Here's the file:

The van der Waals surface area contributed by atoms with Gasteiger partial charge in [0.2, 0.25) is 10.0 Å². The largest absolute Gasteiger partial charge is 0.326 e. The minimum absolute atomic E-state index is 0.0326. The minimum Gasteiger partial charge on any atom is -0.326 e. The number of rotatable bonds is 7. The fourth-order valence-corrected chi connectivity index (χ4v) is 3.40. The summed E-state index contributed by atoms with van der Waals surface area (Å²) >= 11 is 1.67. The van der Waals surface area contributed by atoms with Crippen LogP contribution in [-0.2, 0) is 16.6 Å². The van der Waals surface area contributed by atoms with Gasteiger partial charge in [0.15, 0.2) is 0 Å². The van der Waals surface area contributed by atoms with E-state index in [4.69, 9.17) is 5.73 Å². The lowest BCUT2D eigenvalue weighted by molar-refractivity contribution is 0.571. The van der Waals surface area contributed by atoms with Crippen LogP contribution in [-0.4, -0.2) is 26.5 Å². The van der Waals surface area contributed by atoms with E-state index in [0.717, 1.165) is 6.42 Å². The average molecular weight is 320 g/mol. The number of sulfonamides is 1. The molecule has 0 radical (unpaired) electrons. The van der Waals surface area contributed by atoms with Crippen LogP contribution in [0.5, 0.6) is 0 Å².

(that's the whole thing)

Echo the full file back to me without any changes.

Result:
The van der Waals surface area contributed by atoms with Gasteiger partial charge in [0.2, 0.25) is 10.0 Å². The largest absolute Gasteiger partial charge is 0.326 e. The minimum absolute atomic E-state index is 0.0326. The minimum Gasteiger partial charge on any atom is -0.326 e. The number of rotatable bonds is 7. The fourth-order valence-corrected chi connectivity index (χ4v) is 3.40. The summed E-state index contributed by atoms with van der Waals surface area (Å²) >= 11 is 1.67. The van der Waals surface area contributed by atoms with Crippen LogP contribution in [-0.2, 0) is 16.6 Å². The van der Waals surface area contributed by atoms with Gasteiger partial charge in [0.15, 0.2) is 0 Å². The van der Waals surface area contributed by atoms with E-state index in [4.69, 9.17) is 5.73 Å². The lowest BCUT2D eigenvalue weighted by molar-refractivity contribution is 0.571. The van der Waals surface area contributed by atoms with Crippen LogP contribution in [-0.4, -0.2) is 26.5 Å². The van der Waals surface area contributed by atoms with E-state index in [0.717, 1.165) is 6.42 Å². The average molecular weight is 320 g/mol. The number of sulfonamides is 1. The molecule has 0 radical (unpaired) electrons. The van der Waals surface area contributed by atoms with Crippen LogP contribution in [0.5, 0.6) is 0 Å².